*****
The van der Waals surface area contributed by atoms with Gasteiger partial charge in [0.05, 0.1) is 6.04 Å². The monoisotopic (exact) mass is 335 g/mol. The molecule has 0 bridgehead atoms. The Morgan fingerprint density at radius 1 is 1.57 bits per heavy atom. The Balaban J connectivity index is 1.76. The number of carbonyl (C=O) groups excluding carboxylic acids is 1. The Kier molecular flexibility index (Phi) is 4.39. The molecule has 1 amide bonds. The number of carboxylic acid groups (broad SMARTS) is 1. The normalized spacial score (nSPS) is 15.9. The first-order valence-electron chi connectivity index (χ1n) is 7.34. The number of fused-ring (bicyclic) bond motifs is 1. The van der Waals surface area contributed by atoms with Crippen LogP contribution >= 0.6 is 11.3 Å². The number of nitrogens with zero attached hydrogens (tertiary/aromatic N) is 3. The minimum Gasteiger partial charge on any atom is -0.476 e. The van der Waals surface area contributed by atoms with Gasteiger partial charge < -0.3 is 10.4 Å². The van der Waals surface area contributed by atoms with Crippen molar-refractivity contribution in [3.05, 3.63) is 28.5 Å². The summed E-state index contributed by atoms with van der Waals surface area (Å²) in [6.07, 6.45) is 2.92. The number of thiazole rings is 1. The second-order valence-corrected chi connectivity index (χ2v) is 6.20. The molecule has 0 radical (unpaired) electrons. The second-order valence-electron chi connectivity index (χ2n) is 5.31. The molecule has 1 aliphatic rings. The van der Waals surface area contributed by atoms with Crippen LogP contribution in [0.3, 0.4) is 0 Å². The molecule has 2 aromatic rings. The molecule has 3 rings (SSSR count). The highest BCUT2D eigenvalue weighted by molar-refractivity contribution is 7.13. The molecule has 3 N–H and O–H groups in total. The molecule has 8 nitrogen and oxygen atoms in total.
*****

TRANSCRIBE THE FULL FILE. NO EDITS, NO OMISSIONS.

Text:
The van der Waals surface area contributed by atoms with Gasteiger partial charge in [0.05, 0.1) is 6.04 Å². The monoisotopic (exact) mass is 335 g/mol. The molecule has 0 bridgehead atoms. The Morgan fingerprint density at radius 1 is 1.57 bits per heavy atom. The Balaban J connectivity index is 1.76. The number of carbonyl (C=O) groups excluding carboxylic acids is 1. The Kier molecular flexibility index (Phi) is 4.39. The molecule has 1 amide bonds. The number of carboxylic acid groups (broad SMARTS) is 1. The normalized spacial score (nSPS) is 15.9. The first-order valence-electron chi connectivity index (χ1n) is 7.34. The number of fused-ring (bicyclic) bond motifs is 1. The van der Waals surface area contributed by atoms with Crippen LogP contribution >= 0.6 is 11.3 Å². The number of nitrogens with zero attached hydrogens (tertiary/aromatic N) is 3. The minimum Gasteiger partial charge on any atom is -0.476 e. The van der Waals surface area contributed by atoms with Gasteiger partial charge < -0.3 is 10.4 Å². The van der Waals surface area contributed by atoms with Crippen molar-refractivity contribution in [3.05, 3.63) is 28.5 Å². The summed E-state index contributed by atoms with van der Waals surface area (Å²) in [6.07, 6.45) is 2.92. The number of thiazole rings is 1. The second-order valence-corrected chi connectivity index (χ2v) is 6.20. The molecule has 0 radical (unpaired) electrons. The second-order valence-electron chi connectivity index (χ2n) is 5.31. The molecule has 1 aliphatic rings. The van der Waals surface area contributed by atoms with Crippen LogP contribution in [0.3, 0.4) is 0 Å². The molecule has 2 aromatic rings. The molecule has 3 rings (SSSR count). The highest BCUT2D eigenvalue weighted by molar-refractivity contribution is 7.13. The molecule has 3 N–H and O–H groups in total. The molecule has 8 nitrogen and oxygen atoms in total.